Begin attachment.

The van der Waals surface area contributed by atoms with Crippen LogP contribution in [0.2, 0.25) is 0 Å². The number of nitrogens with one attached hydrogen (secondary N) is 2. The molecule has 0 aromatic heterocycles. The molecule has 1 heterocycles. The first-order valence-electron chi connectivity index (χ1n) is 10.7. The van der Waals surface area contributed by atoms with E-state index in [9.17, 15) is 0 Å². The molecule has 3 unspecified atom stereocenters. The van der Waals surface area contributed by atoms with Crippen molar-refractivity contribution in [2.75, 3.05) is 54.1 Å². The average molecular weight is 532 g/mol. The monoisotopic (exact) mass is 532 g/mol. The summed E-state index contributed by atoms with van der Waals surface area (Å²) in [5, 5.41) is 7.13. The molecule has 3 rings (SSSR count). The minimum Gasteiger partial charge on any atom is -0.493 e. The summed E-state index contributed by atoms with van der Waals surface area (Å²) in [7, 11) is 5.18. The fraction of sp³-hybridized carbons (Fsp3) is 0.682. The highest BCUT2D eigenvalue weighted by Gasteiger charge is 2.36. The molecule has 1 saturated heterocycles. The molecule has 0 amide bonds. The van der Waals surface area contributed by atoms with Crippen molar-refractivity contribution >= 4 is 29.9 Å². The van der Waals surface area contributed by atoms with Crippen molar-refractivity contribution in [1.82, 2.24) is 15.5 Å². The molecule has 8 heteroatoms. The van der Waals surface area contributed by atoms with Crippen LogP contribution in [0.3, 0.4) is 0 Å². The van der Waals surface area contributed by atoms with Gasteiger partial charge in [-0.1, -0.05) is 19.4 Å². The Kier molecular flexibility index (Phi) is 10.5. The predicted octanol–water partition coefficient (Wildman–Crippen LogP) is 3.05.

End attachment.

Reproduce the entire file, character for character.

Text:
The van der Waals surface area contributed by atoms with Crippen LogP contribution in [0.2, 0.25) is 0 Å². The number of nitrogens with one attached hydrogen (secondary N) is 2. The molecule has 0 aromatic heterocycles. The molecule has 1 heterocycles. The first-order valence-electron chi connectivity index (χ1n) is 10.7. The van der Waals surface area contributed by atoms with E-state index in [9.17, 15) is 0 Å². The molecule has 3 unspecified atom stereocenters. The van der Waals surface area contributed by atoms with Crippen molar-refractivity contribution in [2.75, 3.05) is 54.1 Å². The average molecular weight is 532 g/mol. The monoisotopic (exact) mass is 532 g/mol. The summed E-state index contributed by atoms with van der Waals surface area (Å²) in [5, 5.41) is 7.13. The molecule has 3 rings (SSSR count). The minimum Gasteiger partial charge on any atom is -0.493 e. The summed E-state index contributed by atoms with van der Waals surface area (Å²) in [7, 11) is 5.18. The fraction of sp³-hybridized carbons (Fsp3) is 0.682. The highest BCUT2D eigenvalue weighted by Gasteiger charge is 2.36. The molecule has 1 saturated heterocycles. The molecule has 0 amide bonds. The van der Waals surface area contributed by atoms with Crippen molar-refractivity contribution >= 4 is 29.9 Å². The van der Waals surface area contributed by atoms with Crippen molar-refractivity contribution in [1.82, 2.24) is 15.5 Å². The molecule has 8 heteroatoms. The van der Waals surface area contributed by atoms with Crippen LogP contribution in [0.3, 0.4) is 0 Å². The van der Waals surface area contributed by atoms with Gasteiger partial charge in [-0.1, -0.05) is 19.4 Å². The Kier molecular flexibility index (Phi) is 10.5. The predicted octanol–water partition coefficient (Wildman–Crippen LogP) is 3.05.